Pandemics, professionalism and the duty of care: Concerns from the coalface

A. Dhai, M. Veller, D. Ballot, M. Mokhachane
Submitted: May, 2020

It is likely that the SARS-CoV-2 pandemic will affect a large part of the world’s population and will last for several years. Many critical ethical issues have arisen in the healthcare context. While response from healthcare professionals to participating in the care of patients in the era of COVID-19 has generally been positive, there have also been disturbing experiences on the ground. The practice of medicine is a social contract with humanity. Challenges have arisen because the patient is both a victim and a vector of the coronavirus. All humans should have a natural instinct to care for those in need. Ethically and legally, healthcare professionals cannot be expected to assume a significant and unreasonable risk of harm. While fear is understandable, altruism and interest in serving the sick exemplify the value of solidarity. Social harms like stigmatisation and discrimination can occur. Concerns have been raised regarding protection of privacy and respect for rights of infected individuals. In the era of COVID-19, fear, misinformation and a detachment from one’s calling put professionalism strongly to the test.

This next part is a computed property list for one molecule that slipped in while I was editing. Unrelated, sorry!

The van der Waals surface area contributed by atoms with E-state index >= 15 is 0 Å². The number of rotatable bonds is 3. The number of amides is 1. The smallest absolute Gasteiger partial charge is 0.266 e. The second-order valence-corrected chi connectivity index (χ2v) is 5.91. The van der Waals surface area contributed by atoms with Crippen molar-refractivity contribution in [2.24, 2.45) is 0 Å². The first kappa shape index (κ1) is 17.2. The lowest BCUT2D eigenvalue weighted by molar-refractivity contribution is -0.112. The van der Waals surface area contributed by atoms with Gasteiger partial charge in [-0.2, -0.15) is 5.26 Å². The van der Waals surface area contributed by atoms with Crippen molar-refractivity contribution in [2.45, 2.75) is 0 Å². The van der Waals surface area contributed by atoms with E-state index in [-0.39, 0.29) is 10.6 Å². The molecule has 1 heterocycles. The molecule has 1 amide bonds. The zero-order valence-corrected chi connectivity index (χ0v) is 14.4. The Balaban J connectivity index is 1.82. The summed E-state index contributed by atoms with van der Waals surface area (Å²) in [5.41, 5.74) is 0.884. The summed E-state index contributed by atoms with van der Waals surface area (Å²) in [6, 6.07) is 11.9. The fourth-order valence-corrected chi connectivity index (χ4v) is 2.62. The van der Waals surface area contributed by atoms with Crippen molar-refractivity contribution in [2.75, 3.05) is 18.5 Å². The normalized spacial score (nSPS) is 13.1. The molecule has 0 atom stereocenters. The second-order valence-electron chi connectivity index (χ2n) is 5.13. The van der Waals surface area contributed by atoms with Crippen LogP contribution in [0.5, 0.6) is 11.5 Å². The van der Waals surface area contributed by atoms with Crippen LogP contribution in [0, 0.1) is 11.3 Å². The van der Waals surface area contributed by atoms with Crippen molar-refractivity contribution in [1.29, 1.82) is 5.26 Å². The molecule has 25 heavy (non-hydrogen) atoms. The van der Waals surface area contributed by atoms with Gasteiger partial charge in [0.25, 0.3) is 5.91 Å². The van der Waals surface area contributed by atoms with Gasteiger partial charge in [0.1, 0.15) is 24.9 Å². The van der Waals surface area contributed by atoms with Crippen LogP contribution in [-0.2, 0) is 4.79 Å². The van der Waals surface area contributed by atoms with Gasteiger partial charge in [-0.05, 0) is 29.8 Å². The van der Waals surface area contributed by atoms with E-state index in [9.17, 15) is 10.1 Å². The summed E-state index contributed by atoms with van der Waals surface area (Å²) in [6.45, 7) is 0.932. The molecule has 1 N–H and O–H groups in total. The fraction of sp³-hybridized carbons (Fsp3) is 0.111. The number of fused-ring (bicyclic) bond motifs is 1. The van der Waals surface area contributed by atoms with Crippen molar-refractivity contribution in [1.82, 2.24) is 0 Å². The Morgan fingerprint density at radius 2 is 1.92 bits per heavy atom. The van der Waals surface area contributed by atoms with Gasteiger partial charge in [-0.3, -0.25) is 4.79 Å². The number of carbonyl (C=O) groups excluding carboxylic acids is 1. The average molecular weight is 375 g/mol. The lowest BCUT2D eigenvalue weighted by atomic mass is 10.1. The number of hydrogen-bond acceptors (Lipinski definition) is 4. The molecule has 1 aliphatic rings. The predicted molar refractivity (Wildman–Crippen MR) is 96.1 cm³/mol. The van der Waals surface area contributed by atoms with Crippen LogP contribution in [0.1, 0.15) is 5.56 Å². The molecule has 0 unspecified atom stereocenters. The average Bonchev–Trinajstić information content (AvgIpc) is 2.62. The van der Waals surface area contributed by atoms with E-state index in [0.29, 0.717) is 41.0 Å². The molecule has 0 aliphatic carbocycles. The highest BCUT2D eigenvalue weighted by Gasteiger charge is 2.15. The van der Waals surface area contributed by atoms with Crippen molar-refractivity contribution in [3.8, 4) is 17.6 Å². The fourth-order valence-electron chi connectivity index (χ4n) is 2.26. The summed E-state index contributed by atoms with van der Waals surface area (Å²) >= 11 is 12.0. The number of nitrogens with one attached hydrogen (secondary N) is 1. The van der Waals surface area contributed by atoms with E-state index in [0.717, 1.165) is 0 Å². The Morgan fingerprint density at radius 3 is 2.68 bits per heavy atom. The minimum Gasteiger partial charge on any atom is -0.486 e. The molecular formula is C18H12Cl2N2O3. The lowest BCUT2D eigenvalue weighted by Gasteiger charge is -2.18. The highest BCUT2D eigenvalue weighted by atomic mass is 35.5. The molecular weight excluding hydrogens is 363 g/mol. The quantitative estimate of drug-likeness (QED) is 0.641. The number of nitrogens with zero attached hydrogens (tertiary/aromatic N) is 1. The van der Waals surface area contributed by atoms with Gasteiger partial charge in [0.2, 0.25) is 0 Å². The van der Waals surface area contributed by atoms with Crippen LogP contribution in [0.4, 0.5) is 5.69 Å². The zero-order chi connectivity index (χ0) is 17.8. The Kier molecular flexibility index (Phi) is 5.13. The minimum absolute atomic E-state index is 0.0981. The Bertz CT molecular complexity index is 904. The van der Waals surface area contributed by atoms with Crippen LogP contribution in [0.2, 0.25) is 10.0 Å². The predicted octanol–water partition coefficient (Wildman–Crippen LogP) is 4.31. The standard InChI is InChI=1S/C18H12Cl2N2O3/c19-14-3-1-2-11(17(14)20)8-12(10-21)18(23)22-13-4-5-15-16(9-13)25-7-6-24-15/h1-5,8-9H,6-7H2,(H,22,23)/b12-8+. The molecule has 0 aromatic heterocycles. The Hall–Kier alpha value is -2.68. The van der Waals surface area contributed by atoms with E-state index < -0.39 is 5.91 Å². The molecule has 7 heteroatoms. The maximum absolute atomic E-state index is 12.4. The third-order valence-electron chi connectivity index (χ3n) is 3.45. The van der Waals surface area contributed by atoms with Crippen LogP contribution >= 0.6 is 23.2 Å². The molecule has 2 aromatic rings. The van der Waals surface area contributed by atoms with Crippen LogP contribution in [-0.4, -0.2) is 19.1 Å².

• Patient-Centered
  • Social Contract